RP Luthra case: What the SC judges referred to over assignment of cases
The Supreme Court’s four seniormost judges referred to the case of RP Luthra who had challenged the appointments made to the higher judiciary in the absence of a Memorandum of Procedure.Updated: Jan 12, 2018 21:31 IST
The four Supreme Court judges, in their letter to the CJI, referred the case of RP Luthra vs Union of India, which dealt with the Memorandum of Procedure, to raise questions about the assignment of cases “selectively” to preferred benches without any rationale.
The letter written by four seniormost judges of the apex court -- Justices J Chelameswar, Ranjan Gogoi, MB Lokur and Kurian Joseph -- said “when the MoP was the subject matter of a decision of a Constitution Bench of this court, in Supreme Court Advocates-on-record Association and Anr Vs Union of India, it is difficult to understand as to how any other bench could deal with the matter”.
On October 27 last year, a two-judge bench of the apex court had agreed to examine the issue of delay in finalisation of MoP for appointments of judges in higher judiciary on judicial side and had sought the response from the Attorney General.
It had said, “We need to consider the prayer that there should be no further delay in finalisation of MoP in larger public interest. Even though no time limit was fixed by this Court for finalisation of the MOP, the issue cannot linger on for indefinite period.”
Luthra, a lawyer himself, had appeared in person in the case and challenged the appointments made to the higher judiciary in the absence of MoP, which was to be finalised in the wake of National Judicial Appointments Commission (NJAC) verdict.
The letter, which was written by the four judges two months back to the CJI but released to the media on Friday, also mentioned about the constitution bench verdict in Supreme Court Advocates-on-record Association and Anr Vs Union of India popularly called NJAC case, in which it had asked Centre to frame the new MoP in consultation with the CJI.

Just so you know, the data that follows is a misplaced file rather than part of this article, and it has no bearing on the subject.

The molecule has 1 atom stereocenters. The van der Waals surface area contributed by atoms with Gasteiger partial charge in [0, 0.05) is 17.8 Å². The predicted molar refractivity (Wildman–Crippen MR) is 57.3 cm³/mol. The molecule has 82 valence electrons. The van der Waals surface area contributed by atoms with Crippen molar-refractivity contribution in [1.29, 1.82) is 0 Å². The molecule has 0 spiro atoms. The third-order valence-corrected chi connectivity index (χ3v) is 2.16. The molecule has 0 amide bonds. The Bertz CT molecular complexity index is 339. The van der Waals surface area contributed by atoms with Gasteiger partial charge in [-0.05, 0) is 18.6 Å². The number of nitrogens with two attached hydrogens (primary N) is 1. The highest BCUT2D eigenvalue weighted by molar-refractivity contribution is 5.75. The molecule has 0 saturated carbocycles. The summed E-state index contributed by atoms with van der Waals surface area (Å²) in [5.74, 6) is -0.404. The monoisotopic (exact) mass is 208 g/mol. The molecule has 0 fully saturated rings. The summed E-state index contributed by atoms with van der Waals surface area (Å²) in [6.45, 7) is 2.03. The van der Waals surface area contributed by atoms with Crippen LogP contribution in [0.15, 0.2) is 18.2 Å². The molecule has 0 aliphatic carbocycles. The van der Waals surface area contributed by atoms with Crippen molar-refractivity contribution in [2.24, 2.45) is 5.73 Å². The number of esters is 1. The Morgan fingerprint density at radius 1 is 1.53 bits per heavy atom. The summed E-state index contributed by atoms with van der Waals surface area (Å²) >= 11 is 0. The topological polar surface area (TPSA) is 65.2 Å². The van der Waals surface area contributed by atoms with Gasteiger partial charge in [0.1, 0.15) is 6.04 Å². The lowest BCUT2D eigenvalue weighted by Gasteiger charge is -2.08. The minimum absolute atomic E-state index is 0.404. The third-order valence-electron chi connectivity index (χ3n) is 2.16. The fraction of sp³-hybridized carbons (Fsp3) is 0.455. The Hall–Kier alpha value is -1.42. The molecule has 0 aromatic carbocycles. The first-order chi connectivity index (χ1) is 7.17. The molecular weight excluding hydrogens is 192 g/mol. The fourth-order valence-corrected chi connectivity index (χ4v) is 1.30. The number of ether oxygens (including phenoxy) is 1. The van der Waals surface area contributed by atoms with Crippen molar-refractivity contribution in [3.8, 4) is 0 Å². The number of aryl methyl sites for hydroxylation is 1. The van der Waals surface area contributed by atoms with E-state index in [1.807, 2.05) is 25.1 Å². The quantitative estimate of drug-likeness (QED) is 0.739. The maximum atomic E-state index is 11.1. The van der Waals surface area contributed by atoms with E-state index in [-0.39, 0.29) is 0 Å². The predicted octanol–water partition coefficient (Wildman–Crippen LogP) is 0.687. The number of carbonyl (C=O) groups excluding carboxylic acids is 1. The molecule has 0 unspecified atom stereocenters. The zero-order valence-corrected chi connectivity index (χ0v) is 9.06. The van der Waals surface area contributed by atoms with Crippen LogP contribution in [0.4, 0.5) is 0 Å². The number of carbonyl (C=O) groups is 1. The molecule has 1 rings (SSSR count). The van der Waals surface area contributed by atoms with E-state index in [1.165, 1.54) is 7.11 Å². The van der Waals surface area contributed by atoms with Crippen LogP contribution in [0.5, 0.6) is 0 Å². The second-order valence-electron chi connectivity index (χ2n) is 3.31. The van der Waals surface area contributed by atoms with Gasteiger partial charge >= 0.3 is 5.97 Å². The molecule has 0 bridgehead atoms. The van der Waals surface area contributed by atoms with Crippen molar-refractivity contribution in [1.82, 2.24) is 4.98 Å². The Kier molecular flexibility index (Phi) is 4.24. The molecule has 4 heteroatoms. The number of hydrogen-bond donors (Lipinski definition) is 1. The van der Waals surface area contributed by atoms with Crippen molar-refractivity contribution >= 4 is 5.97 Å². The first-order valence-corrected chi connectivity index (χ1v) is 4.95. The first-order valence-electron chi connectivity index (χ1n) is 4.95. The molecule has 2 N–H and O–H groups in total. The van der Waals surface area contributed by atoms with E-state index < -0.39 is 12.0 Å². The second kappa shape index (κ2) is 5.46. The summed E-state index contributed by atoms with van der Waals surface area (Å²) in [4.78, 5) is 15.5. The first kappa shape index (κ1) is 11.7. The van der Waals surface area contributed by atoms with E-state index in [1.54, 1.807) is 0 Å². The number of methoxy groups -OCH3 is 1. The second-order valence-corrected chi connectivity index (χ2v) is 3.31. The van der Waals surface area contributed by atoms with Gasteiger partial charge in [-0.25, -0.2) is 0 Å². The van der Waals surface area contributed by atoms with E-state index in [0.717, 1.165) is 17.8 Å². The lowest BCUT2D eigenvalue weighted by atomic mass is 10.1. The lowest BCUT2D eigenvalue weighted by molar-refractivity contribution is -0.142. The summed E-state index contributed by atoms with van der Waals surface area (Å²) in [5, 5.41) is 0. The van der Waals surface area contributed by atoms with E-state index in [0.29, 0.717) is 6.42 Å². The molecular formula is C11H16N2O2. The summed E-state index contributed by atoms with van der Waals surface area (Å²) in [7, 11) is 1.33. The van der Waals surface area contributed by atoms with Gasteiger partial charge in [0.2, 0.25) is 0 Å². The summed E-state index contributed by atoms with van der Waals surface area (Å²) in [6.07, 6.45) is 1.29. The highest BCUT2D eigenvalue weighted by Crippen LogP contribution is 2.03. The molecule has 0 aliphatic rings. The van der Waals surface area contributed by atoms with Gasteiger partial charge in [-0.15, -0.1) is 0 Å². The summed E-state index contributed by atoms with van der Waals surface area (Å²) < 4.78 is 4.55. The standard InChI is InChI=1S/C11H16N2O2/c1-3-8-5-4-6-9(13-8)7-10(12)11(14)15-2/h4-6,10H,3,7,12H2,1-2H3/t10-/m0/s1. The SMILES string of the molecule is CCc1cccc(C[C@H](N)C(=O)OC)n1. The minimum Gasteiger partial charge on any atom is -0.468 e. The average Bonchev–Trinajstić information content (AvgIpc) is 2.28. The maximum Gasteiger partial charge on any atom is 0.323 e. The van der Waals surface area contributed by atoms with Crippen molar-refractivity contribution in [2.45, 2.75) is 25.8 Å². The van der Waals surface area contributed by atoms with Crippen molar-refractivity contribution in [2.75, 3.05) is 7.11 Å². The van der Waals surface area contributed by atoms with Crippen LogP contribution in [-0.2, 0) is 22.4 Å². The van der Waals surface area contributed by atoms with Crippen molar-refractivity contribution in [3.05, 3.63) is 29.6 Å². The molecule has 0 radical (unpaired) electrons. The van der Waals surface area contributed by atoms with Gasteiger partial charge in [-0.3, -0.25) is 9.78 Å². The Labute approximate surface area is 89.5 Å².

Striking a dissent note, Justice Chelameswar, who was part of the five-judge constitution bench that heard the NJAC case, had said that the collegium system for the appointment of judges was “opaque” and needed “transparency”.
He had said in his separate verdict that “primacy of the judiciary” in the appointment of judges was a basic feature of the Constitution and was “empirically flawed.”
The Luthra case, however, was later listed before a three-judge bench headed by CJI Dipak Misra on November 8 last year, which recalled the October 27 order of two-judge bench on examining the issue of delay in finalisation of MoP.
The three-judge bench had then said that “these issues cannot be taken up on the judicial side as the law has already been settled by the constitution bench in NJAC case”.
The four judges in their letter said, “Any issue with regard to MoP should be discussed in the Chief Justices’ conference and by the full court. Such a matter of grave importance, if at all required to be taken on the judicial side, should be dealt with by none other than a constitution bench.”
It also said that the development must be viewed with “serious concern”.
“The hon’ble Chief Justice of India is duty bound to rectify the situation and take appropriate remedial measures after a full discussion with the other members of the collegium and at a later stage, if required, with other hon’ble judges of this court,” the letter said.
The four judges have also told the CJI in the letter that “once the issue arising from the order dated October 27, 2017, in RP Luthra Vs UOI, mentioned above, is adequately addressed by you and if it becomes so necessary, we will apprise you specifically of the other judicial orders passed by this court which would require to be similarly dealt with”.